Learning the backstory of an artist is enjoyable in conjunction with their art but isn’t always offered to us at the same time. When it’s given to us, what makes A Star is Born and Gaga’s residency appealing is the sweetly struck balance of process and performance and how they complement one another as music does its lyrics. A refreshing, sentimental moment in the evening comes from Gaga strutting on the ivories like a balm with her repetitive, soothing ballad, “A Million Reasons”. While perched next to a fan plucked from the crowd on the bench and nonchalantly delivering heavenly, hymnal like lyrics, she periodically stops the song in an abrupt, almost comedic manner; like an actor who’s three fourths through their climatic monologue and has forgotten their lines. Gaga’s improvisations slowly and tenderly reveal her struggles with PTSD leading to a confession of how most days when at home she can’t bring herself to get off her back porch. As the momentum of the song builds and is encouraged by the crowd, the lyrics, “I’ve got a hundred million reasons to walk away but baby, I just need one good one to stay,” take on a different meaning. A song about a fading romance is reimagined into one about struggling to love yourself.
Being a part of the legacy of a beloved film remake like A Star of Born holds similar weight as a Vegas residency when it comes to a landmark career achievement. Just like she glowingly followed in the footsteps of Gaynor, Garland, and Streisand, Gaga marks another milestone performing at the Park Theater, an honor previously granted to artists including Mariah Carey, Jennifer Lopez and Britney Spears. Opening the evening with her claim to fame hit, “Just Dance”, and closing with an encore of “Shallow” from A Star is Born marks a timeline of her artistic journey. While it could be argued she’s currently at the height of her career, she sets such a common assessment ablaze with each new era she creates. Mother monster, scene stealer, enigma, Gaga is a star that continues to be reborn in a narrative that belongs only to her.
Hope: Part II of a Mexican Trilogy
The kids aren’t alright in Teatro Vista’s Hope: Part II of a Mexican Trilogy, and the adults aren’t faring much better. Playing at The Den Theatre as part of Chicago’s Destinos festival, artistic director Ricardo Gutiérrez and Cheryl Lynn Bruce helm a layered tale centering on the woes and wants of the Morales family in 1961 Phoenix, AZ. Evelina Fernández weaves many threads in crafting this family tapestry that loosens even as it struggles to sustain its fabric.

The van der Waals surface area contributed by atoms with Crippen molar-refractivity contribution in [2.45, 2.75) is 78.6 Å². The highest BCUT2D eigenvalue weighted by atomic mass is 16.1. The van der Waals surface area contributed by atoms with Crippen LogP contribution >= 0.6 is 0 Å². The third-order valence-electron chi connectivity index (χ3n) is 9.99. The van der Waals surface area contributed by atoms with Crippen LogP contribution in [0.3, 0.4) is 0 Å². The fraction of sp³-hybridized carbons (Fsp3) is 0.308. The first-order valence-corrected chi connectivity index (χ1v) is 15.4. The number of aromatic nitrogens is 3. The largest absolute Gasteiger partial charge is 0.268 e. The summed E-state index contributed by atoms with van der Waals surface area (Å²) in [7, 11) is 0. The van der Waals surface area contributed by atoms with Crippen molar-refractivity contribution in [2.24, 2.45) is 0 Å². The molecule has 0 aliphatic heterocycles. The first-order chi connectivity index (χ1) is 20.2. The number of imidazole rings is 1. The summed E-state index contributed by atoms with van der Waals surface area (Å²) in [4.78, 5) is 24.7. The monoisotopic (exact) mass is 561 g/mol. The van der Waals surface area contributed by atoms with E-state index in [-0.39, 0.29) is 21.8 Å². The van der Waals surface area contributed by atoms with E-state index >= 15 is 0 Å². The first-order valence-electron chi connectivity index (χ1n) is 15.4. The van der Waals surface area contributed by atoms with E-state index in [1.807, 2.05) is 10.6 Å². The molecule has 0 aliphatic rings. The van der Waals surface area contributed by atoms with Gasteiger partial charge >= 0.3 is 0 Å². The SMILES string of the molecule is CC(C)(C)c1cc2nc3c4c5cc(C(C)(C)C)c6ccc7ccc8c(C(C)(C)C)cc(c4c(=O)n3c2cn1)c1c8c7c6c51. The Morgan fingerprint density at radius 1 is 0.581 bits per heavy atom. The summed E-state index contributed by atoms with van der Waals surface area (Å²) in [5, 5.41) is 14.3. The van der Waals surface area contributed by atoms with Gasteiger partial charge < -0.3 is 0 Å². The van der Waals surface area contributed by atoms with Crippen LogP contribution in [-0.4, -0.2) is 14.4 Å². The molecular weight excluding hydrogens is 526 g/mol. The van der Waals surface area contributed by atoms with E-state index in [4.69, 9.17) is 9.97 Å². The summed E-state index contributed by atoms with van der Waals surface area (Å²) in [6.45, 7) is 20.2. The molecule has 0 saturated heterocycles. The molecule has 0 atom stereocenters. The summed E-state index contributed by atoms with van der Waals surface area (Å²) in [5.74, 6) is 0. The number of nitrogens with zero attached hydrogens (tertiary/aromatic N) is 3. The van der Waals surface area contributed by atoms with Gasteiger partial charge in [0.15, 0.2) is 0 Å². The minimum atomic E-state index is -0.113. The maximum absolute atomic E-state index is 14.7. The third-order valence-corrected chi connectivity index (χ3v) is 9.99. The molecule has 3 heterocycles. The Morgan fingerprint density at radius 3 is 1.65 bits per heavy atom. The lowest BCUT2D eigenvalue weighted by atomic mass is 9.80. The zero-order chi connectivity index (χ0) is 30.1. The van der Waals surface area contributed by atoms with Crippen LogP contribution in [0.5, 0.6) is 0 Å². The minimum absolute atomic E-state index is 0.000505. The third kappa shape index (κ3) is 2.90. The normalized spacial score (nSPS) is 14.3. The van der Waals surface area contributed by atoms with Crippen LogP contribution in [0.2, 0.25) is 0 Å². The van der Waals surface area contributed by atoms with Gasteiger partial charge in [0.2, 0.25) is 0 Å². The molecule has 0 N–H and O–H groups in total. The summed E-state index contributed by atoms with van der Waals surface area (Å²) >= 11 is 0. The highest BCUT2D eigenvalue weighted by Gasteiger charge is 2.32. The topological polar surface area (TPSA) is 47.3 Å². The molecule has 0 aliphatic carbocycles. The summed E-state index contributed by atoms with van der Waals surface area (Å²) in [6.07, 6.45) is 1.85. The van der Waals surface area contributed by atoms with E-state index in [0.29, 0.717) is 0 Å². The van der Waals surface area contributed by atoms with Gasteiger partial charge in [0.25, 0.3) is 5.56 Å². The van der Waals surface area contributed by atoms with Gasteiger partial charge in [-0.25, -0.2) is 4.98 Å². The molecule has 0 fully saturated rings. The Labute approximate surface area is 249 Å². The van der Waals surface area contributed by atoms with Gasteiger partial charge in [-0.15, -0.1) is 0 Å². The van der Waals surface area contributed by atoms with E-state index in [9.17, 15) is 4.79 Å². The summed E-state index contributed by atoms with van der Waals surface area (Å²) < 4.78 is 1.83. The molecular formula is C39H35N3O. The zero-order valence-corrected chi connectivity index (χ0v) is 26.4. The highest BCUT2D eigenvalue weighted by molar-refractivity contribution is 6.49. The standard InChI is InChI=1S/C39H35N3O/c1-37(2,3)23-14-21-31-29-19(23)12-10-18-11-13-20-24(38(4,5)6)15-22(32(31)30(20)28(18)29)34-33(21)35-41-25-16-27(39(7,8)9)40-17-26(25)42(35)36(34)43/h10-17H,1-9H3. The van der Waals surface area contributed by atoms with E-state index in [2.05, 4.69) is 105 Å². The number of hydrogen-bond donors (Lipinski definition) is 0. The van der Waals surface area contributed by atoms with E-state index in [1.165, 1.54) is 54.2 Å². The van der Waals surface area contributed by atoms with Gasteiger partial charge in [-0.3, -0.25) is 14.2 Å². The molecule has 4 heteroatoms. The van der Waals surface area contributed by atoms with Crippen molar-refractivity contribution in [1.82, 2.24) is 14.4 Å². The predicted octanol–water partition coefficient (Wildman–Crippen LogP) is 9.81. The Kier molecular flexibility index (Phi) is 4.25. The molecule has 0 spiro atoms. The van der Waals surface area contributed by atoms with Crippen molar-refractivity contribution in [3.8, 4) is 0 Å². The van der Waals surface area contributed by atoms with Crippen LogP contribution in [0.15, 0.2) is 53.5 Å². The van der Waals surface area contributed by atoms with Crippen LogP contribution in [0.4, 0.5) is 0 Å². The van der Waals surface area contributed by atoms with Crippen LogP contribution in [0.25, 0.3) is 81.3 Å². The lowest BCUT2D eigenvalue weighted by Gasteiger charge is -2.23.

Spanning just under two hours, Hope offers a grave glimpse into the 1960s’. John F. Kennedy was the great white hope, gender stereotypes were our bread and butter in modeling adulthood and domestic abuse was a part of the marriage and parenting manual. The threat of nuclear war required children to practice ducking and covering in classrooms, not dissimilar to how students now participate in active shooter drills. Living was in a time of absolutes where the institutions and instincts we trusted were shaken, but not yet transformed.
Fernández spins these stewing personal revolutions across a variety of characters, yet her efforts are spread too thin in their presentation. We’re thrown a bone or two, only to result in more famine than feast. Unable to liberate herself from her marriage, Elena finds comfort in family friend, Enrique, played by the boyishly earnest Victor Maraña. When proposing to deepen their relationship, “Will you kiss me, please?”, understudy Antonia Arcely demonstrates the perfect amount of subtlety yet devastation. Their heart fluttering affair is afforded complexity, weighing financial and personal obligations. Enrique’s depressed, nervous wife, Mari (Andrea Cañizares-Fernandez), makes an appearance, but isn’t given enough room to breathe, a passive agent in this love triangle.
Elena’s daughters are in their own crises. Ayssette Muñoz as Gina provides a captivating, heartfelt performance. Bringing a Mila Kunis energy of preppiness and pettiness that resembles Jackie from That 70s’ Show rather than Jackie O, her know it all demeanor is often cruel, but never wrong. She blossoms into a new relationship with the saccharine Rudy (Tommy Rivera-Vega), but the resolution of their story had me screaming #JusticeforGina. Janyce Caraballo’s Betty is at first sweet, then gratingly naive as she finds herself having phone calls with JFK (and later Fidel Castro) which produced a hilarious and dynamic, yet drastic, break in form. Offering some of the play’s best jokes and intriguing commentary on the Cuban Missile Crisis, this jarring shift never clarifies why she’s having these fantastical, clandestine conversations.